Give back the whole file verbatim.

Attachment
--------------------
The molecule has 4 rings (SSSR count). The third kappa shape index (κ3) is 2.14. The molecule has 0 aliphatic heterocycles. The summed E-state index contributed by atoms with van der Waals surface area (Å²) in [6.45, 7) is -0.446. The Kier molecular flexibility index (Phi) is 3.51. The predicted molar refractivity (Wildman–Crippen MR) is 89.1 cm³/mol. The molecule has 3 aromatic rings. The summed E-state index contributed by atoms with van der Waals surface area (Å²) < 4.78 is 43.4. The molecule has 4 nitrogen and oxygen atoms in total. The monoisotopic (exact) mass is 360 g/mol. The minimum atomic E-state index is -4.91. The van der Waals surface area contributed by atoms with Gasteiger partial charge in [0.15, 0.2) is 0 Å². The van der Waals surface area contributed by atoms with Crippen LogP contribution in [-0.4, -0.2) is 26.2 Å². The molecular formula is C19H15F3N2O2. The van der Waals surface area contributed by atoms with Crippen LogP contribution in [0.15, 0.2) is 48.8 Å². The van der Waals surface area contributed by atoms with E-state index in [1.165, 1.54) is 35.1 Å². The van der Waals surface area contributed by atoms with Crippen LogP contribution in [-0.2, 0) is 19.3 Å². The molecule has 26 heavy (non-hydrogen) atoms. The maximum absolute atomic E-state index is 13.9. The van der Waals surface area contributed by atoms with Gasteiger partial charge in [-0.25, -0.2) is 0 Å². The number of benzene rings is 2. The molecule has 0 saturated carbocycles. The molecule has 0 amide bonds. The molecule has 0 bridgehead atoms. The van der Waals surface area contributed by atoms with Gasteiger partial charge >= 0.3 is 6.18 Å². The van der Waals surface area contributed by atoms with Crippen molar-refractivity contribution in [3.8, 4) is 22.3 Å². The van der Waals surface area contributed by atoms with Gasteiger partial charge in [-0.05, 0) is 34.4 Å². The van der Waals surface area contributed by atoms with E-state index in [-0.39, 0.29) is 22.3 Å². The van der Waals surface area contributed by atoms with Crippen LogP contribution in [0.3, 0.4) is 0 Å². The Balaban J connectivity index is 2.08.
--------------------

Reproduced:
The molecule has 4 rings (SSSR count). The third kappa shape index (κ3) is 2.14. The molecule has 0 aliphatic heterocycles. The summed E-state index contributed by atoms with van der Waals surface area (Å²) in [6.45, 7) is -0.446. The Kier molecular flexibility index (Phi) is 3.51. The predicted molar refractivity (Wildman–Crippen MR) is 89.1 cm³/mol. The molecule has 3 aromatic rings. The summed E-state index contributed by atoms with van der Waals surface area (Å²) < 4.78 is 43.4. The molecule has 4 nitrogen and oxygen atoms in total. The monoisotopic (exact) mass is 360 g/mol. The minimum atomic E-state index is -4.91. The van der Waals surface area contributed by atoms with Gasteiger partial charge in [0.15, 0.2) is 0 Å². The van der Waals surface area contributed by atoms with Crippen LogP contribution in [-0.4, -0.2) is 26.2 Å². The molecular formula is C19H15F3N2O2. The van der Waals surface area contributed by atoms with Crippen LogP contribution in [0.15, 0.2) is 48.8 Å². The van der Waals surface area contributed by atoms with E-state index in [1.165, 1.54) is 35.1 Å². The van der Waals surface area contributed by atoms with Crippen LogP contribution in [-0.2, 0) is 19.3 Å². The molecule has 26 heavy (non-hydrogen) atoms. The maximum absolute atomic E-state index is 13.9. The van der Waals surface area contributed by atoms with Gasteiger partial charge in [-0.25, -0.2) is 0 Å². The number of benzene rings is 2. The molecule has 0 saturated carbocycles. The molecule has 0 amide bonds. The molecule has 0 bridgehead atoms. The van der Waals surface area contributed by atoms with Gasteiger partial charge >= 0.3 is 6.18 Å². The van der Waals surface area contributed by atoms with Crippen molar-refractivity contribution in [3.8, 4) is 22.3 Å². The van der Waals surface area contributed by atoms with Gasteiger partial charge in [-0.05, 0) is 34.4 Å². The van der Waals surface area contributed by atoms with E-state index in [-0.39, 0.29) is 22.3 Å². The van der Waals surface area contributed by atoms with Crippen LogP contribution in [0.3, 0.4) is 0 Å². The Balaban J connectivity index is 2.08.